Happy New Year to all our readers and welcome to our first issue of 2019: co-creation in learning and teaching. The term ‘co-creation’, here, specifically refers to students and staff working together in active participation to evaluate, refine, and produce learning and teaching practices. Co-creation approaches can be adopted at an individual, classroom, course, or institutional level. For example, at a course or programme level, students can act as ‘pedagogical co-designers’ (
Mini-series: Social responsibility and sustainability in learning and teaching practices
Each Wednesday throughout January and February, Teaching Matters will publish a blog post from the latest mini-series: Social responsibility and sustainability in learning and teaching practices. This mini-series is co-edited by Sarah Ford-Hutchinson, Communications Manager, and Megan McGrath, Communications Coordinator, from the Department for Social Responsibility and Sustainability. Posts will include a discussion on embedding sustainability into teaching training, a look at the Low Carbon College in China, and an insight into the Advanced Sustainable Design course, in which students help redesign the Union Canal.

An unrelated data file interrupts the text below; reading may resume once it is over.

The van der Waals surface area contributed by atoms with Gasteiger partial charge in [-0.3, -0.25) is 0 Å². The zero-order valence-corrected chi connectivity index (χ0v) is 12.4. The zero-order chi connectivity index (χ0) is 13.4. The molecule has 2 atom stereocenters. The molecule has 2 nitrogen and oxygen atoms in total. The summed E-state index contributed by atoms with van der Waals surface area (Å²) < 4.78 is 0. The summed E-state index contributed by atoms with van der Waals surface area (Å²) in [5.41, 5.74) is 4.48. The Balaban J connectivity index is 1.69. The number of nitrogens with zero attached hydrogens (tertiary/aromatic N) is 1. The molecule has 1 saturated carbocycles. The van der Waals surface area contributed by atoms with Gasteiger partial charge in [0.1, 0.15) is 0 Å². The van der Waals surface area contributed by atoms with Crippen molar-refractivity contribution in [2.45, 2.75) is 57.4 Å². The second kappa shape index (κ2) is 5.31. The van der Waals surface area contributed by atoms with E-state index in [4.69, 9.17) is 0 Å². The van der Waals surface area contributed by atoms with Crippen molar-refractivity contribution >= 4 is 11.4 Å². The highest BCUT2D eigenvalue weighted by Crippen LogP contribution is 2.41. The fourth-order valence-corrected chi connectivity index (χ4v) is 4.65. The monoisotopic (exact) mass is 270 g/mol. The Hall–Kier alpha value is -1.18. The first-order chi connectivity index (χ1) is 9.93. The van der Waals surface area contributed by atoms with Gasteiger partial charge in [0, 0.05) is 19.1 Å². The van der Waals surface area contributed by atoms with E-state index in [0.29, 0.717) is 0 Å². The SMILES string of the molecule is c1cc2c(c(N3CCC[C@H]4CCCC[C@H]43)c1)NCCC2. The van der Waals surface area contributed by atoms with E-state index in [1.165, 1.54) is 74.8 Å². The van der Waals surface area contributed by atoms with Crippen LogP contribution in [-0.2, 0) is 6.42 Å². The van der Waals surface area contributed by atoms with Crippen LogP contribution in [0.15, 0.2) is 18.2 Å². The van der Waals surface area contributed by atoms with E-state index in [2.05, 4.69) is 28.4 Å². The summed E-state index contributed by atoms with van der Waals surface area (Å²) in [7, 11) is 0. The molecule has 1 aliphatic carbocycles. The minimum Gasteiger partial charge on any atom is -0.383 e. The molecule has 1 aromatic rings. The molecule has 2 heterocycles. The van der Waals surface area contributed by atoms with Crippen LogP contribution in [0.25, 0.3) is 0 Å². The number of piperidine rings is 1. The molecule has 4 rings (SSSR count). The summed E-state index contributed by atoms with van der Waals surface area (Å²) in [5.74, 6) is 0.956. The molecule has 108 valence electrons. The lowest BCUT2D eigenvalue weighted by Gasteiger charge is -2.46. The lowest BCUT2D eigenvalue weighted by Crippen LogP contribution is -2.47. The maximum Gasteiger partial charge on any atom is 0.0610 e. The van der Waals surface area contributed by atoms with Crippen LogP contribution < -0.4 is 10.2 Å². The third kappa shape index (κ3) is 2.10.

Teaching Matters podcast
New for 2019 is the launch of the Teaching Matters podcast. The podcast will accompany the mini-series topics, as well as hosting other conversations between staff and students around controversial or stimulating learning and teaching topics. Readers will be notified when episodes are released through a Teaching Matters blog post, and listeners will be able to access and download episodes from the Teaching Matters website. The first two episodes will be co-hosted by Masters students Ryan Gilmour and Polly Wells, and will be based on issues around learning and teaching climate change.
Spotlight on… Joint Degrees
This month’s post by Chris Perkins raises the question of the more mundane features of organising effective joint degree programmes, such as emails and forms. On the surface, these everyday ‘things’ may seem harmless and insignificant, but a closer look at the work they do reveals that they create powerful effects on how student and staff relationships can develop in productive, or unproductive, ways…
C. Bovill, A. Cook-Sather, P. Felten, L. Millard, and N. Moore-Cherry, 2015. “Addressing potential challenges in co-creating learning and teaching: overcoming resistance, navigating institutional norms and ensuring inclusivity in student-staff partnerships,” Higher Education, http://dx.doi.org/10.1007/s10734-015-9896-4.